Solar's been here for 30 years. The only thing that's different now is cheaply made solar panels from China make them affordable, but they're still expensive and don't work for many people. The technology behind them hasn't change, they still use rare earth minerals and still cost a lot of oil to produce. Their efficiency has stagnated and realistically, they require a tie into the grid.
For those that works, solar is damn near free energy. For those that it doesn't, there's wind and hydropower like a good deal of Europe is already doing. Otherwise, solar is a pretty big deal.

CRISPR is a nice hack, buit it's not foolproof. You still run the risk of causing cancer if the genetic change is too large.
This is why many people don't expect CRISPR to be nothing more than a first generation tool. There's already a better tool discovered by someone in China and it's free to use by anyone. It's called NgAgo. There are other tools also being worked on.
I don't think this is going to be something we realistically see in our lifetime. If we could double the life expectancy or reverse aging, then we would have a population boom and probably starve millions of people.
The current big deal in anti-aging is called Senolytic Drugs, and there's a race right now to produce a safe drug that can remove scenecent cells, the primary reason why we age and die, but not the only reason. How effective is it? Take a look at these mice which are the same age. One with removed scenecent cells and one without.

There's many other emergent anti-aging technology but that's why we really need to start thinking about the effects it has on society. Overpopulation is the least of concerns cause 1st world countries aren't growing in population, but the economy is going to be effected.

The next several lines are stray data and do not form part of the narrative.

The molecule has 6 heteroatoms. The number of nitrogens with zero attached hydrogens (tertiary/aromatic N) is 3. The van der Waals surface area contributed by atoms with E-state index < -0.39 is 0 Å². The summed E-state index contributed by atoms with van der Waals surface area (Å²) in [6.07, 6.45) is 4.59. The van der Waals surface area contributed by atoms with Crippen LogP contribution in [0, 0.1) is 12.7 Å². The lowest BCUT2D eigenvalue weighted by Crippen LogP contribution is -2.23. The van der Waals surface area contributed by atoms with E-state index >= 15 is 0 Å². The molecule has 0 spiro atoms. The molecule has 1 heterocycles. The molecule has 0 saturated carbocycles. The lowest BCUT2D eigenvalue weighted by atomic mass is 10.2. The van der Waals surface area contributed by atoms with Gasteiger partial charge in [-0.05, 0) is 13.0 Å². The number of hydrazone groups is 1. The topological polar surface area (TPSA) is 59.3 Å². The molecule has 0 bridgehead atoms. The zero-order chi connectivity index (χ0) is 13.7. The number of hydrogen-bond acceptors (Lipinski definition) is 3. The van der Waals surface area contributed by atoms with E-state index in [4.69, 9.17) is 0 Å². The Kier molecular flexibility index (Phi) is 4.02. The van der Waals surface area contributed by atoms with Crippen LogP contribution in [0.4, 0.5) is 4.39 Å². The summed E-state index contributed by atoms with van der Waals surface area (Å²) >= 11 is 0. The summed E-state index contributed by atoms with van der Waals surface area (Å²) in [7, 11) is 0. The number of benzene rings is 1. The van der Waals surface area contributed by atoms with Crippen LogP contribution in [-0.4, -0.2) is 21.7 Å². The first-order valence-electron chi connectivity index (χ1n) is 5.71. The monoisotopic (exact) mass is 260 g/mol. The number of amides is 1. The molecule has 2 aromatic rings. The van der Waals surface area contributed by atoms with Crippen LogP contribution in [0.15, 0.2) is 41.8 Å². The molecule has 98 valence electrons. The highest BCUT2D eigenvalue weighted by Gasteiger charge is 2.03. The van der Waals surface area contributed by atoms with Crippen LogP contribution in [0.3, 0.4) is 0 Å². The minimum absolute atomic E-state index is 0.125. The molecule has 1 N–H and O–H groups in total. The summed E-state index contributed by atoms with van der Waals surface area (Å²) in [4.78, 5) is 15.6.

Bill Nye explained overpopulation issues nicely.

 
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Gigus Fire

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So i see you're switching goalposts a bit. Google's Deep mind and Watson is a far cry from SIRI and google now. Even those which are considered to be on the forefront of ai research still hasn't actually evolved to the point where it's considered AI.
"Douglas Hofstadter, cognitive scientist and Pulitzer Prize-winning author of Gödel, Escher, Bach, recently claimed that IBM's Jeopardy! champion AI system Watson is not real artificial intelligence. Watson, he says, is “just a text search algorithm connected to a database, just like Google search.Feb 14, 2014"
Sure, they can play chess and win at Jeopardy. They're also really complex super computers
Deepmind seems to be a startup that google bought that develops neural networks focused on learning. It can learn from it's mistakes. So what i figure is that it's a system based on genetic algorithms in which you grow results and prune choices. Is it AI? I don't think it has the intelligence of a dog.